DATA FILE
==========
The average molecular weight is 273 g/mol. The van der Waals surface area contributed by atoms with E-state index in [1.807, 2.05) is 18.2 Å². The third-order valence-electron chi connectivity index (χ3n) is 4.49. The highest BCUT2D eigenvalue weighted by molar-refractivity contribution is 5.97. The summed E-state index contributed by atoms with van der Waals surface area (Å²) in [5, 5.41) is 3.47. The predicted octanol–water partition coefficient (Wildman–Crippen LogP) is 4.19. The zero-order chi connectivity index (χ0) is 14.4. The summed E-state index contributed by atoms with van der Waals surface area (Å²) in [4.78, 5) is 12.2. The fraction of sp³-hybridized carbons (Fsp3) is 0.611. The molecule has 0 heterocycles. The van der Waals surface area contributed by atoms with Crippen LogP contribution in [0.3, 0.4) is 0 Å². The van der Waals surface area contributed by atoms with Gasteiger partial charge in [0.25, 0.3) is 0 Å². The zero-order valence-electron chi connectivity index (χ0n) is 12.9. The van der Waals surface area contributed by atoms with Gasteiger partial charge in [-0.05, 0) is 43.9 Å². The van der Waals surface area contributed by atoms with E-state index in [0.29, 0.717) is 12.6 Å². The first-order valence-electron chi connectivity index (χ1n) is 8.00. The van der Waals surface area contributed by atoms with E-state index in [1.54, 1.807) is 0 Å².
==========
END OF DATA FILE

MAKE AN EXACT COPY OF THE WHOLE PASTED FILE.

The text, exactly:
The average molecular weight is 273 g/mol. The van der Waals surface area contributed by atoms with E-state index in [1.807, 2.05) is 18.2 Å². The third-order valence-electron chi connectivity index (χ3n) is 4.49. The highest BCUT2D eigenvalue weighted by molar-refractivity contribution is 5.97. The summed E-state index contributed by atoms with van der Waals surface area (Å²) in [5, 5.41) is 3.47. The predicted octanol–water partition coefficient (Wildman–Crippen LogP) is 4.19. The zero-order chi connectivity index (χ0) is 14.4. The summed E-state index contributed by atoms with van der Waals surface area (Å²) in [4.78, 5) is 12.2. The fraction of sp³-hybridized carbons (Fsp3) is 0.611. The molecule has 0 heterocycles. The van der Waals surface area contributed by atoms with Crippen LogP contribution in [0.3, 0.4) is 0 Å². The van der Waals surface area contributed by atoms with Gasteiger partial charge in [0.25, 0.3) is 0 Å². The zero-order valence-electron chi connectivity index (χ0n) is 12.9. The van der Waals surface area contributed by atoms with Gasteiger partial charge in [-0.05, 0) is 43.9 Å². The van der Waals surface area contributed by atoms with E-state index in [0.29, 0.717) is 12.6 Å². The first-order valence-electron chi connectivity index (χ1n) is 8.00. The van der Waals surface area contributed by atoms with E-state index in [1.54, 1.807) is 0 Å².